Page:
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The most common variety is the Bartlett pear, which accounts for 65% or more of commercial production. It is also the principal pear for canning and the only variety sold dried. A ripening Bartlett turns from dark green to golden yellow, often with a rosy blush.

Abundant in winter, the Anjou pear is oval shaped. It is somewhat stubby, with smooth yellow-green skin and creamy flesh. Anjou may not taste as sweet as other varieties.

The Bosc pear is firm, almost crunchy, and has a long tapered neck with rough, reddish brown skin. It holds its shape well when cooked, so it is excellent for baking or poaching.

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Pears, like bananas, are seldom tree-ripened and are picked when they are mature, but still green and firm. As a pear ripens, the starch converts to sugar, and the fruit becomes sweeter, juicier, and softer. Timing is everything.

You can ripen a pear at room temperature, and then refrigerate it for no longer than a day or two before eating it. Or you can refrigerate the pear first, if you want. In this case, remove the pear from the refrigerator several days before you plan to eat it, and let it ripen at room temperature. The cold will slow, but not stop, the ripening process. And remember, don't store pears in sealed plastic bags - the lack of oxygen will cause the fruit to brown at the core.

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Origins and Culture

Pears are one of the ancient fruits, with a history that pre-dates Christianity by 2,000 years. Some of the earliest writings place the pears origin in China, and there are records of pear orchards in Greece in Homer's time. Homer aptly referred to the pear as a "Gift from the Gods." Pears are now grown in temperate regions worldwide, and around 5,000 varieties have been developed. Pears made their way to North America with the early colonists, and are now almost as popular as apples, to which they are related. Both are members of the rose family, both are pome fruits with their tell-tale vaulted, seeded core.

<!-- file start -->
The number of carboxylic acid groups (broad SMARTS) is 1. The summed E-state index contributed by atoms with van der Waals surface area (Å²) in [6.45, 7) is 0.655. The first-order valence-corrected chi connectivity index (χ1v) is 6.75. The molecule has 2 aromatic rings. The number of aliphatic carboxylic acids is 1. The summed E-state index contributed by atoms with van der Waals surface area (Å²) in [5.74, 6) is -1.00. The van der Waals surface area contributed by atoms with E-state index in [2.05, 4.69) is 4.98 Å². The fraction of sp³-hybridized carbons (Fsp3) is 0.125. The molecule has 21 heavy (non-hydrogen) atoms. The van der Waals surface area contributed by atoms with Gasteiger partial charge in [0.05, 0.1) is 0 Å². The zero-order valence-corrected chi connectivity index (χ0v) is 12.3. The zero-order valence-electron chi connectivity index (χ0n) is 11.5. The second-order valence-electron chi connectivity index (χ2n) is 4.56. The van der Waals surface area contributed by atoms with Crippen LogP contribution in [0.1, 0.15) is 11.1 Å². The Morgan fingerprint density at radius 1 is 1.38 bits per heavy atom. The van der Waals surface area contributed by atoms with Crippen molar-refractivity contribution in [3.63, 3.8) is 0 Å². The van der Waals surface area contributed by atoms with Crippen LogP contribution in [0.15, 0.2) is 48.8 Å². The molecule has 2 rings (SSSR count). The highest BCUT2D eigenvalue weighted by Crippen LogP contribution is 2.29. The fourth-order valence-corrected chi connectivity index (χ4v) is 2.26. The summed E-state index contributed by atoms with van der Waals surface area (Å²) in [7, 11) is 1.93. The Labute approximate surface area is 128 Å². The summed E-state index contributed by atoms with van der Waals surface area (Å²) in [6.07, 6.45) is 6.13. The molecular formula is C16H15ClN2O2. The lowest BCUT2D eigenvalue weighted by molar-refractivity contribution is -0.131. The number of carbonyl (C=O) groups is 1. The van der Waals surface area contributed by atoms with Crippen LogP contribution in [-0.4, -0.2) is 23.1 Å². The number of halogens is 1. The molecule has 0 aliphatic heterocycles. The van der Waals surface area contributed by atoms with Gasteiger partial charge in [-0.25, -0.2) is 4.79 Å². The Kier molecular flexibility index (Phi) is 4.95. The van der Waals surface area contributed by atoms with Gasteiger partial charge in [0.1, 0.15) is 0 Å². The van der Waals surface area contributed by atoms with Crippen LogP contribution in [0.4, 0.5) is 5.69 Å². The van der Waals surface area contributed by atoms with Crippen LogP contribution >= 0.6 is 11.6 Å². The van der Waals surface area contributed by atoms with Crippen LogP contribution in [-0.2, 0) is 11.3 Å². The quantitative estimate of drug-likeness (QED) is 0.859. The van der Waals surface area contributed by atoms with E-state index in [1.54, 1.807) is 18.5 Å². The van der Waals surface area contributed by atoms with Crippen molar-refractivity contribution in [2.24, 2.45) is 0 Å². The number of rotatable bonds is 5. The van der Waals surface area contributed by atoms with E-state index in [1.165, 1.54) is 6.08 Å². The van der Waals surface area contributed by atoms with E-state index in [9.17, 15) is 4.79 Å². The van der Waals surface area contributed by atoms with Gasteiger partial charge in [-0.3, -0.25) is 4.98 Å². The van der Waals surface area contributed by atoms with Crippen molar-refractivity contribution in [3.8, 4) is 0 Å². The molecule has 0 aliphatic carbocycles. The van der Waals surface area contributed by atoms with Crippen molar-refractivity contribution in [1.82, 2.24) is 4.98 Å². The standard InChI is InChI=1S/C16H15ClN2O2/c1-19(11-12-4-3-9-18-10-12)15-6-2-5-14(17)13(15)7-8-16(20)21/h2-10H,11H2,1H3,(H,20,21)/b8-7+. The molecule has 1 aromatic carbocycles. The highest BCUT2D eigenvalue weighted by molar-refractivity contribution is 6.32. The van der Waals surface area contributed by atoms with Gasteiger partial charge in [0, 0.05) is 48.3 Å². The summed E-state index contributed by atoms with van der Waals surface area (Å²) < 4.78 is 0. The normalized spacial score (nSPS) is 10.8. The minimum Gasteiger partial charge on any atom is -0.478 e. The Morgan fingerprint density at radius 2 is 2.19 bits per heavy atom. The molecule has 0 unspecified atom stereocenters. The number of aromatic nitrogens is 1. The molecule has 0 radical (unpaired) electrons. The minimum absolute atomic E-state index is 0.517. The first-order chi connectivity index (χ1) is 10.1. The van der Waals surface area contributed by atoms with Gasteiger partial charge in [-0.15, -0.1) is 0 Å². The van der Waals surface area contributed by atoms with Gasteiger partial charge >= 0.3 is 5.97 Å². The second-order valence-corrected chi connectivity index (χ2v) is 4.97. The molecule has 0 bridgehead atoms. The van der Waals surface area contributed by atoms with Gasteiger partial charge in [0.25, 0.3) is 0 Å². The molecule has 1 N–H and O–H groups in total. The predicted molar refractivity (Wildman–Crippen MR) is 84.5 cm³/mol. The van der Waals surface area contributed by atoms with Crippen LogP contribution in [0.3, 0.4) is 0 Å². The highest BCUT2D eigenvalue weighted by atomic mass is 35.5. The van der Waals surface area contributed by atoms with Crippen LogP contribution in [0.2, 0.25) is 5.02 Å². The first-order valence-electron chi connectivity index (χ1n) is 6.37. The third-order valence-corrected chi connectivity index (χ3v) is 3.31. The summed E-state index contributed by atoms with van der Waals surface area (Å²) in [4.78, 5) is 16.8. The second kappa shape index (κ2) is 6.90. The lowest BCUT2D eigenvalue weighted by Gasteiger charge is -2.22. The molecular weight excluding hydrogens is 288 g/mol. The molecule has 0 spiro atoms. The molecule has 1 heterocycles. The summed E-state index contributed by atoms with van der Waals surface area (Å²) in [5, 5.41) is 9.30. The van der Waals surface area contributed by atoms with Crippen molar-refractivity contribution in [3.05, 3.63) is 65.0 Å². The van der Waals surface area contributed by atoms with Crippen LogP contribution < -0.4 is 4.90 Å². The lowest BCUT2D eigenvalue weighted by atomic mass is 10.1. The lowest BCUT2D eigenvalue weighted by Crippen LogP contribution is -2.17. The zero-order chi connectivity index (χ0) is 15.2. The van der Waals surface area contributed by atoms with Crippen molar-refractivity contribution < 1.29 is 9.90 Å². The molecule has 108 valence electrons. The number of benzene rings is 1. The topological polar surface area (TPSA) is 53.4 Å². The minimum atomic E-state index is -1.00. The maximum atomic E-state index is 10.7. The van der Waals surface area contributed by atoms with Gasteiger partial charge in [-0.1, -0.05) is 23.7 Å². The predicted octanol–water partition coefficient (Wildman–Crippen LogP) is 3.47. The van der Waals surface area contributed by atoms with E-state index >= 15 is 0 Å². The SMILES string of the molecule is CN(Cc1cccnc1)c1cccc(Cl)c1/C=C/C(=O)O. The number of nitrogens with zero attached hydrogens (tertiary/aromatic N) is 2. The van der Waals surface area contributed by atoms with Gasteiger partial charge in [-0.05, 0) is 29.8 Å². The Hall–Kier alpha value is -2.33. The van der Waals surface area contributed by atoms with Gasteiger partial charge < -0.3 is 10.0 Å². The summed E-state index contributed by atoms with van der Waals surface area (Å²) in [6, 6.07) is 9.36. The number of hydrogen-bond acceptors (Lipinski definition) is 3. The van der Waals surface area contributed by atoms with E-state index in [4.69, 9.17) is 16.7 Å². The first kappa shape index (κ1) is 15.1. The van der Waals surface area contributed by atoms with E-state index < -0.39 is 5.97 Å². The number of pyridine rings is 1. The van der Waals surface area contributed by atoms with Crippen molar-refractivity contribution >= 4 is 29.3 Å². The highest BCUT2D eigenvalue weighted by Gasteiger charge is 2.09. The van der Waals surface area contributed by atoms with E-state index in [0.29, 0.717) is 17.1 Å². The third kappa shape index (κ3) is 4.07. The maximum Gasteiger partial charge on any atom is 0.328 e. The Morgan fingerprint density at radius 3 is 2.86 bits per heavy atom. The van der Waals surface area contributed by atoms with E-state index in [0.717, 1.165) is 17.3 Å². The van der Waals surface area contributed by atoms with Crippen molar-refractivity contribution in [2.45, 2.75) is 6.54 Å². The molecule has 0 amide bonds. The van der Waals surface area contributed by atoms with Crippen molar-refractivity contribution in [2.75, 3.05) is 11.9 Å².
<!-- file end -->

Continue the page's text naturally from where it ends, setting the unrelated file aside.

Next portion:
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Nutritional and Medicinal Properties

Pears are a good source of dietary fiber, vitamin C and copper. Treat your tastebuds to a delectable, juicy pear, and you'll be treating your body to 11.1% of the daily value for vitamin C along with 9.5% of the daily value for copper.

Although not well documented in scientific research, pears are often recommended by healthcare practitioners as a hypoallergenic fruit that is less likely to produce an adverse response than other fruits. Particularly in the introduction of first fruits to infants, pear is often recommended as a safe way to start.

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Basic Cooking Instructions

Pears can be baked, grilled, poached or sauteed with cinnamon, cloves, ginger or curry powder to add a wonderful, unique flavor to a meal.

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